Mayo, Richard (DNB00)

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MAYO, RICHARD (1631?–1695), ejected divine, was born about 1631. His family seems to have belonged to Hertfordshire. In early life he was at school in London under John Singleton, a puritan divine, and he entered the ministry when very young. During the Commonwealth period he obtained the vicarage of Kingston-on-Thames, Surrey, probably succeeding Edmund Staunton, D.D., in 1648. For several years he also conducted a weekly lecture at St. Mary's, Whitechapel, London. By the uniformity act he was ejected (1662) from his living, but continued to preach in conventicles. He was one of the few who, in 1666, took the oath which exempted from the operation of the Five Miles Act. Towards the end of the reign of Charles II he settled as minister of a presbyterian congregation meeting at Buckingham House, College Hill, Upper Thames Street. After the Toleration Act (1689) his congregation removed to a newly built meeting-house in Salters' Hall Court, Cannon Street. Here in 1694, after the exclusion of Daniel Williams, D.D., from the merchants' lectureship, a new lectureship was established [see Howe, John]. Mayo was one of the lecturers. He died, after six weeks' illness, on Sunday, 8 Sept. 1695, in his sixty-fifth year. Nathaniel Taylor, his assistant, preached his funeral sermon. He left two sons, Richard Mayo, D.D., who in 1708 was minister of St. Thomas's Hospital, Southwark, and afterwards rector of St. Michael's, Crooked Lane (Watt confuses him with his father); and Daniel Mayo [q. v.]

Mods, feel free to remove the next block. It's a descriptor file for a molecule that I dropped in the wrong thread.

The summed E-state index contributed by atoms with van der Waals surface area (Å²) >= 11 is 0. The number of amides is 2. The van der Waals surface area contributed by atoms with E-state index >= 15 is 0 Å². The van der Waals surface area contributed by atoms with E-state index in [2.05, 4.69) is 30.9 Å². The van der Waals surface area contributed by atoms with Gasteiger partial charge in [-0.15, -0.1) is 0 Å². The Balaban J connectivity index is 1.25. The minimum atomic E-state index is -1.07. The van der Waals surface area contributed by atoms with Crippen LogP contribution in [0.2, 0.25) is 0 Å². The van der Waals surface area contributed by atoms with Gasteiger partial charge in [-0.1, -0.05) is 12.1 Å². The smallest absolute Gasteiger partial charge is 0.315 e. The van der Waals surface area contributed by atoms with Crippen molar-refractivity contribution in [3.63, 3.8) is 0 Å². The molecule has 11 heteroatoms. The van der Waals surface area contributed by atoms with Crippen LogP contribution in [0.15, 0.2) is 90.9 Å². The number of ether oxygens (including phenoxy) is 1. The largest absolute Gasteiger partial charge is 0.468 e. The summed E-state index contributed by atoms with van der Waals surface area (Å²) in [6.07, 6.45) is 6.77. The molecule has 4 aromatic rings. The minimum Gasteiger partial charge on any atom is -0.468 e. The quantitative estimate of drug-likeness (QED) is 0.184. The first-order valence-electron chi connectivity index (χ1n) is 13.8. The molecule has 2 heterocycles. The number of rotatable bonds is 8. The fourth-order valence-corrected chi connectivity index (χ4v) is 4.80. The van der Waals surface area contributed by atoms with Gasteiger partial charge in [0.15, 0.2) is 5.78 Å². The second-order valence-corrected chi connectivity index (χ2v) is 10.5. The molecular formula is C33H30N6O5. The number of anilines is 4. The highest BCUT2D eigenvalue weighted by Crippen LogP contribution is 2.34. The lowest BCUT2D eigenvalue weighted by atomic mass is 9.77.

He published: 1. 'The Life ... of ... Edmund Staunton,' 1673, 8vo. 2. 'A Plain Answer to this Question ... of Secret Prayer,' &c., 1679, 8vo ; 1687, 12mo. 3. 'A Present for Servants,' &c., 1693, 8vo. 4. 'The Cause and Cure of Strife and Divisions,' &c., 1695, 4to. Also the notes on the Epistle to the Romans in 'Annotations upon the Holy Bible,' vol. ii. 1685, fol., by Matthew Poole, &c., and sermons in the 'Morning Exercise against Popery,' 1675, 4to: in the 'Continuation,' 1683, 4to, of the practical ' Morning Exercise;' and in the 'Casuistical Morning Exercises,' 1690, 4to.

[Taylor's Funeral Sermon, 1695; Reliquiae Baxterianae, 1696, iii. 13; Calamy's Account, 1713, p. 668; Calamy's Continuation, 1727, ii. 972; Wilson's Dissenting Churches of London, 1808, ii. 9 sq.; Williams's Life of Philip Henry, 1825, p. 165; Pike's Ancient Meeting Houses, 1870, pp. 378 sq.]

A. G.